Anyways I will get off my soap box now. Thanks for reading my rambles folks!

Committed to health & change,
FFF Diva Mo


"Fitting Healthy Habits Into Your Hectic Life"

13 Tips to Get More Nutrition and Fitness into Your Day
-- By Life Coach Mary Guarino, Ph.D.

There just doesn’t seem to be enough hours in the day to accomplish everything you need to do. And it can feel like an added stressor when you are trying to integrate healthy habits into your already hectic schedule. But if you make time for healthy habits, you’ll find yourself with extra reserves of energy that will lower your stress and help you get through life’s challenges.

Here are a few things you can start doing right now to make healthy habits a relatively painless part of your routine:

1. Drink water throughout the day. You don’t hear this nearly enough: water is an all-purpose wonder-substance. It’s great for your skin, your digestive system, and circulatory system, and aids in weight loss and cellulite reduction. If you feel fatigued during the day, it’s often because you aren’t hydrated properly. Drink water throughout the day, sipping from a large bottle or glass. If you have it nearby, it’s easy to remember. If you don’t like the “taste” of water, keep a supply of lemon so that you can add a slice to your water – it cuts any bitterness, adds a bit of vitamin C and makes it taste more festive!
2. Cut back on the amount of soda and coffee you drink. Sugar and caffeine dehydrate you and create energy rushes followed by crashes, which are ultimately energy-depleting. Substitute with drinks like green tea or 100% fruit juice.
3. Replace high-sugar foods with low-sugar versions. Cutting back on the amount of refined sugar you consume helps reduce calories and weight gain and also helps you avoid the energy slumps that come from sugar withdrawal. Items high in refined sugar include most soft drinks, cereals, baked goods, and of course, candy and ice cream. Look for low-sugar or no-sugar versions of these, or simply opt for healthy snacks instead.
4. Stock up on healthy, portable snacks. When you are grocery shopping, pick up bags of baby carrots, string cheese, nuts, fresh and dried fruit, single serving packs of applesauce, yogurt, wholegrain crackers, peanut butter, turkey jerky, etc. Having healthy portable snacks around will help you avoid bad vending-machine, convenience store and fast-food options. Read some more portable snack ideas.
5. Take the time to plan healthy meals for the week. Spend 15 minutes or so to map out your meals. Keep it simple. Then, when you shop for groceries, make your purchases based on the meals you will make during the week. This will help you avoid relying on less healthy take-out or fast food choices. Learn even more grocery store tips.
6. Purchase frozen, ready-to-cook ingredients. Frozen fruits and vegetables have high vitamin and mineral content because they don’t sit around losing these nutrients for long before they are preserved. Although you’ll want to keep plenty of fresh fruits and vegetables around, it’s great to have frozen produce available for quick meal additions and smaller servings. Also, some grocery stores offer frozen boneless chicken breasts and a wide variety of seafood items in re-sealable packages. These are great for quick, healthy meals.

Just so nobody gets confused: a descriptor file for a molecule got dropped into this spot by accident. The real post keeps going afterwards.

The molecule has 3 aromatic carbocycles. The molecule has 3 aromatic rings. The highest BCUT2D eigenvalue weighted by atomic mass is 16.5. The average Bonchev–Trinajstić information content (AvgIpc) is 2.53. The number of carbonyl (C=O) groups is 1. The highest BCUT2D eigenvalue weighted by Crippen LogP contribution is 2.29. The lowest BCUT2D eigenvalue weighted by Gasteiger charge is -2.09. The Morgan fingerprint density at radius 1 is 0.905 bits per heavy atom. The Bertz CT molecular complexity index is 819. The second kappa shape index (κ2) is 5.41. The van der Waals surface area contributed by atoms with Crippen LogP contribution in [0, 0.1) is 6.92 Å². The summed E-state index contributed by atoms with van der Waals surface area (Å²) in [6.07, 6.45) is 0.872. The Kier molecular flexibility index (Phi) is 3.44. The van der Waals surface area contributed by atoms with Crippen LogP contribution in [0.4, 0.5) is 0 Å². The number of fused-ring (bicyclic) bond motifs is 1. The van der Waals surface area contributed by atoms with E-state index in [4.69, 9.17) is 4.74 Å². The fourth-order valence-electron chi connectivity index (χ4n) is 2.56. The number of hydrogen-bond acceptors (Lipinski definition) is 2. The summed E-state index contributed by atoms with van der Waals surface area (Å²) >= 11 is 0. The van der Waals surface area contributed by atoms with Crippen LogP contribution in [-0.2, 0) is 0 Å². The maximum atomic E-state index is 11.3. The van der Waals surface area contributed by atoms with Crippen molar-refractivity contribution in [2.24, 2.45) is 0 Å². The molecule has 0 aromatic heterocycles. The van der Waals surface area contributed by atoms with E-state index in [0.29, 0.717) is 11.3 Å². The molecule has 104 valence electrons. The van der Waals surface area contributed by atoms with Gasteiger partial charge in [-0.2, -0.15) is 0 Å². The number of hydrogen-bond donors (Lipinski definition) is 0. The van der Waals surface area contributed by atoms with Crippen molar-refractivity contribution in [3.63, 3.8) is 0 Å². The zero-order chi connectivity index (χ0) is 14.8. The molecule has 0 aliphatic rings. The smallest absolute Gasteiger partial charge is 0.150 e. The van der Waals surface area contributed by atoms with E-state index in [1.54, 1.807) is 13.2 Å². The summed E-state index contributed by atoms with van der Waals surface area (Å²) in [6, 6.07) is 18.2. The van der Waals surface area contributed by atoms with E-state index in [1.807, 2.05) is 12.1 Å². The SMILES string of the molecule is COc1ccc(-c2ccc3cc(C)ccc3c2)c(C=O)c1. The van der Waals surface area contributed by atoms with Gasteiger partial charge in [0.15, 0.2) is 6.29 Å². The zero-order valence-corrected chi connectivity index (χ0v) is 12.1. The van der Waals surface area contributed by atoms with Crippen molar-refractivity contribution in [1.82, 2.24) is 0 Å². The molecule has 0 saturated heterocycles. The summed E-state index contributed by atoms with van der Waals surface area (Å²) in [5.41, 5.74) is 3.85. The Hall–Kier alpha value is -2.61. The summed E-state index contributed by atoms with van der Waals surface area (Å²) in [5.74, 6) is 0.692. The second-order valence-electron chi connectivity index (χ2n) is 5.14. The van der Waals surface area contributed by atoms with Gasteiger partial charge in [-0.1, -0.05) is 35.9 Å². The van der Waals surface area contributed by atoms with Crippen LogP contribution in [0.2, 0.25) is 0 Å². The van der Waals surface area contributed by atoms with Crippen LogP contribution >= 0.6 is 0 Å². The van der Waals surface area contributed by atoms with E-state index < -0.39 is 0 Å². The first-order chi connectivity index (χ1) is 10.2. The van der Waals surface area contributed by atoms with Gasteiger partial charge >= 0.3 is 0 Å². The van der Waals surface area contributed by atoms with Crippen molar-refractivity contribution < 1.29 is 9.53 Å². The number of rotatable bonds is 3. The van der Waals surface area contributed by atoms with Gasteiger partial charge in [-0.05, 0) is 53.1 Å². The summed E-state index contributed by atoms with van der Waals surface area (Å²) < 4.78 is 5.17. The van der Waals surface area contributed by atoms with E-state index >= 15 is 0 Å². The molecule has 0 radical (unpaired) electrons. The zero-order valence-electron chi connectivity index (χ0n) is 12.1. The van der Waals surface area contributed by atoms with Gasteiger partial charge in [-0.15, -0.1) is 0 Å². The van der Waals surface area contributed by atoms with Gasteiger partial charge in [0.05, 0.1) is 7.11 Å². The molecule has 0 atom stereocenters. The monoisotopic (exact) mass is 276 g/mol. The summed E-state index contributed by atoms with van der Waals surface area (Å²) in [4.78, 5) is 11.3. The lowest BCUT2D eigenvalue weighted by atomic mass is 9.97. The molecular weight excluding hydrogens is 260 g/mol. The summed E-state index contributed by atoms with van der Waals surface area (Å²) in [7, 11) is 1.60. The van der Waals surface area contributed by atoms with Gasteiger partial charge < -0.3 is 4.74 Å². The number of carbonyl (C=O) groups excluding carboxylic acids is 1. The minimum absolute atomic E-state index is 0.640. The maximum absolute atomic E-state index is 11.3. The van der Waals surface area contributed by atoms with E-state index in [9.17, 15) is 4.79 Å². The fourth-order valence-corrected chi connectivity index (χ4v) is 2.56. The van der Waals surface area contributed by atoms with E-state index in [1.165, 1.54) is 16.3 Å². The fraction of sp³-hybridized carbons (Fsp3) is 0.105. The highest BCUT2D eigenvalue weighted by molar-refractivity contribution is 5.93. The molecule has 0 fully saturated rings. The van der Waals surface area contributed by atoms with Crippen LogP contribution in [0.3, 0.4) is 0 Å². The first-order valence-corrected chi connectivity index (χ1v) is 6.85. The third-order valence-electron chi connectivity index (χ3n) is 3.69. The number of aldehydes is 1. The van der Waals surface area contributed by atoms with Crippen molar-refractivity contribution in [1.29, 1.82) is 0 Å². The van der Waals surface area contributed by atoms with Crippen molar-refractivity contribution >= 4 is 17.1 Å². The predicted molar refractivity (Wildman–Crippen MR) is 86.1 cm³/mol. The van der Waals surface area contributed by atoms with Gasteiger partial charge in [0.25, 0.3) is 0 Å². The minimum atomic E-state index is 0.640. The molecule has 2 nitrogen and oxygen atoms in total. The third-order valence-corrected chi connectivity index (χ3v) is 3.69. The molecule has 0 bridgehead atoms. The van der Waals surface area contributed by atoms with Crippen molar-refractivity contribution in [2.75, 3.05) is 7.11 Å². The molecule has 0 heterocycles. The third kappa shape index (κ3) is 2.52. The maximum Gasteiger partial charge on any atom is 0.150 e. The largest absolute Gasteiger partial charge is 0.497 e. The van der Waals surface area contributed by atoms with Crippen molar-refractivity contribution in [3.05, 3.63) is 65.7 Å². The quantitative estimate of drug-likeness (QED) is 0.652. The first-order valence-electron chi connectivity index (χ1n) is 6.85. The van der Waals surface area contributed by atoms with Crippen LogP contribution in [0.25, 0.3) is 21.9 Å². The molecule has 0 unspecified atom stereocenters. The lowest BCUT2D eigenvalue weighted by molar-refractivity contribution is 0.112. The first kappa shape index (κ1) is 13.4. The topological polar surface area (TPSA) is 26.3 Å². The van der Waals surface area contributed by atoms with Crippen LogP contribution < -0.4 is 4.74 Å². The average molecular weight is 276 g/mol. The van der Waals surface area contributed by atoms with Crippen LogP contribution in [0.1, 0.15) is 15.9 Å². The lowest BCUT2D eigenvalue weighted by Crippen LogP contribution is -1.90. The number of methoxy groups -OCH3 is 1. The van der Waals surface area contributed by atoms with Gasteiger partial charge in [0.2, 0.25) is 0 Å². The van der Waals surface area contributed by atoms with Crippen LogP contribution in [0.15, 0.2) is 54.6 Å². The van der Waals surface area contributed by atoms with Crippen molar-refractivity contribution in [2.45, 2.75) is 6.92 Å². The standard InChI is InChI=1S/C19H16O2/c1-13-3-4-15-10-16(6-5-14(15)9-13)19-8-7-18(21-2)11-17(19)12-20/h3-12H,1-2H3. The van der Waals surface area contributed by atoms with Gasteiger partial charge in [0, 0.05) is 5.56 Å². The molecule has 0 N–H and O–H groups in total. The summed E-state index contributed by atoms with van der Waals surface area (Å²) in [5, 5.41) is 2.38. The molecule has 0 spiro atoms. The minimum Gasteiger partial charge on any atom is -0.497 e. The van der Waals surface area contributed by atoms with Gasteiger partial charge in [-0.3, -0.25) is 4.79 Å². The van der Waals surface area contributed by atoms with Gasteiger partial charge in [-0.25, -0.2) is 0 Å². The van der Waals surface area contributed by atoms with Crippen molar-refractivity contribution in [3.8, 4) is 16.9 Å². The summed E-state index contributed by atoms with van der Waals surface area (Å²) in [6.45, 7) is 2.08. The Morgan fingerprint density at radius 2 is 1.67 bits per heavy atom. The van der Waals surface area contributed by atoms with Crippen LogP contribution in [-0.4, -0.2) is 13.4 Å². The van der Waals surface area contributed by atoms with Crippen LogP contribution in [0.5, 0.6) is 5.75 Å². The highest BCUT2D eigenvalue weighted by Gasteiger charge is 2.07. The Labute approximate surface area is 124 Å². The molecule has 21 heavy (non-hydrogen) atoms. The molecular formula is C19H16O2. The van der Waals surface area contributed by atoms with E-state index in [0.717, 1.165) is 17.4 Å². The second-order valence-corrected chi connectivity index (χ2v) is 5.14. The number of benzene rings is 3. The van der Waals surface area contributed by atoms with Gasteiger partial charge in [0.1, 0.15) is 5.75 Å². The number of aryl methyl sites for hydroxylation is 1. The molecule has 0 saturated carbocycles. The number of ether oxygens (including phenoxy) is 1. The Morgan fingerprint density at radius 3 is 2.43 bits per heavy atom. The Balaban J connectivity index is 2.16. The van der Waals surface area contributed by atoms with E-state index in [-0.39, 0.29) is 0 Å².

7. Pack your lunch the night before. You'll have given yourself the gift of extra time in the morning and you will assure that you have a healthy meal during the day. Don’t forget to pack snack items so you can avoid the vending machine.
8. Cook double batches of whatever you’re cooking. When you prepare dinner, especially on weekends, cook extra and freeze to use for another dinner or lunch. Then, you'll have a healthy meal ready to go when you are.
9. Give yourself some slack. If you are stressed out about preparing healthy meals every day, use what some experts call the "80/20" rule in your eating. If 80 percent of what you eat is healthy, then allow yourself to take it a little easier for the remaining 20 percent. You and your diet will survive.
10. Fit in exercise whenever you can. Experts recommend that adults exercise a minimum of 30 minutes three times per week. Aim for this amount, but don’t kick yourself if you can’t meet this goal. Any amount of exercise is better than none. No time to go to a gym? Build a stock of exercise tapes – many have routines that you can complete in 20-40 minutes. Use hand weights or do crunches, leg-lifts and lunges while watching television. Or invest in an exercise bike – you can pedal while catching up on your reading. Think of what would be most interesting to you and what best fits your schedule and budget.
11. Take a walk break during the day. Even 20 minutes can make a difference in your energy level, plus it gives you time to clear your head. If you walk with a friend or colleague, it also gives you time to socialize.
12. Whenever possible, walk. Increase the amount of time you can walk, versus sit or drive. It doesn’t take that much extra time to park a bit farther from the store entrance, or to make a personal visit to a colleague rather than phoning, instant messaging or e-mailing.
13. Get enough sleep. Even if you gain more time in your day by cutting back on sleep, you will be less effective throughout the day, as your energy level and cognitive functioning will be reduced. Insufficient sleep also makes you more susceptible to illness. By getting enough sleep, you become more efficient during the time you are awake.

Begin integrating some or all of these habits today. Make them part of your normal routine. You’ll be surprised at how little time is involved and how much better you’ll feel!
Related Posts with Thumbnails